The Indianmeal moth, Plodia interpunctella, is a serious pest on dried fruit and oil-rich food products, such as pet food, cereals, flour products, and candy bars. We examined the P. interpunctella oviposition on unscreened food dishes with whole-wheat kernels treated with one of 18 different oils diluted in hexane (oil-treated) compared with a second unscreened food dish with whole-wheat kernels treated with hexane only (control). For eight of the 18 oils, the same two-choice experiment was conducted with screened food dishes. We concluded that (1) total oviposition was significantly lower when food dishes were screened compared with experiments with unscreened dishes; (2) using unscreened food dishes, P. interpunctella females laid significantly more eggs in 17 types of oil-treated wheat compared with dishes with control wheat kernels; and (3) using screened food dishes, P. interpunctella females only laid significantly more eggs in walnut oil-treated wheat compared with dishes with control wheat kernels. A nine-choice experiment was conducted in a large arena with unscreened food dishes, in which one dish contained control wheat kernels and eight other food dishes contained wheat treated with different oils. In the nine-choice experiment, P. interpunctella females showed the strongest response to wheat kernels treated with oil from walnut. This study provides the basis for chemical identification of oviposition stimulants for P. interpunctella from food oils.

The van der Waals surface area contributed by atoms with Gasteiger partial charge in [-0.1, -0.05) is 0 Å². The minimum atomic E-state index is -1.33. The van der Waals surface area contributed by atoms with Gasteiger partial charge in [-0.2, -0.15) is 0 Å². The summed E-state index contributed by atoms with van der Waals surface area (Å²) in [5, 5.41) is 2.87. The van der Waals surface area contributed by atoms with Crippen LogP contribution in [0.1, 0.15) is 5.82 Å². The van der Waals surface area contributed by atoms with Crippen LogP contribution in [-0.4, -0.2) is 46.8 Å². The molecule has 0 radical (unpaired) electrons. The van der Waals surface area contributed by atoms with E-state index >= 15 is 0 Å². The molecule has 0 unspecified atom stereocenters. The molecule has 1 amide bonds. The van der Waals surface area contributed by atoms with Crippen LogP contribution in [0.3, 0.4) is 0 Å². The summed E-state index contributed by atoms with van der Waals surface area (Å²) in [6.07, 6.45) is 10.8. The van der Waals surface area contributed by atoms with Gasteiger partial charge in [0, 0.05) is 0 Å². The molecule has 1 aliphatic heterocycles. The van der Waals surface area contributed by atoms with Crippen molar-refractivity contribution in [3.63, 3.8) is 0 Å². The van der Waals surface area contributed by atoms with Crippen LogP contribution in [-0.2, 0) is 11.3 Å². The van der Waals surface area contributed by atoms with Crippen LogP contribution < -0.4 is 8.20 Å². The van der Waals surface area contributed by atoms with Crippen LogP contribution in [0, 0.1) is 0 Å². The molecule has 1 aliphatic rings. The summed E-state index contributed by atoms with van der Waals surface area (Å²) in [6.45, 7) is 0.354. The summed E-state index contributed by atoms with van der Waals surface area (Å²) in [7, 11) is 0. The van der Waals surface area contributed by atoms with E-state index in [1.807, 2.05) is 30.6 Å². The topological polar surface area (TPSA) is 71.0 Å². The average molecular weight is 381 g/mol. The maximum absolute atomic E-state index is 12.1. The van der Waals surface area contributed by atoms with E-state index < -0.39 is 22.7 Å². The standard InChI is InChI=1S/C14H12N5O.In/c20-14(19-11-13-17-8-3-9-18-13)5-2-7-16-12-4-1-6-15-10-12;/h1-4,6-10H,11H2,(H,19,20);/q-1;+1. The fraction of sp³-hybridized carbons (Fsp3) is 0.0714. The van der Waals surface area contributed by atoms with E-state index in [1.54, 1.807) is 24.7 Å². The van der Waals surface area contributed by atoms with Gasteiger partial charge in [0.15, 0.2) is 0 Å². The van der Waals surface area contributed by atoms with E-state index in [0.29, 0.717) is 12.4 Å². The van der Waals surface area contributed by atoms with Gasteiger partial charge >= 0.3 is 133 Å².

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Vol. 96 • No. 4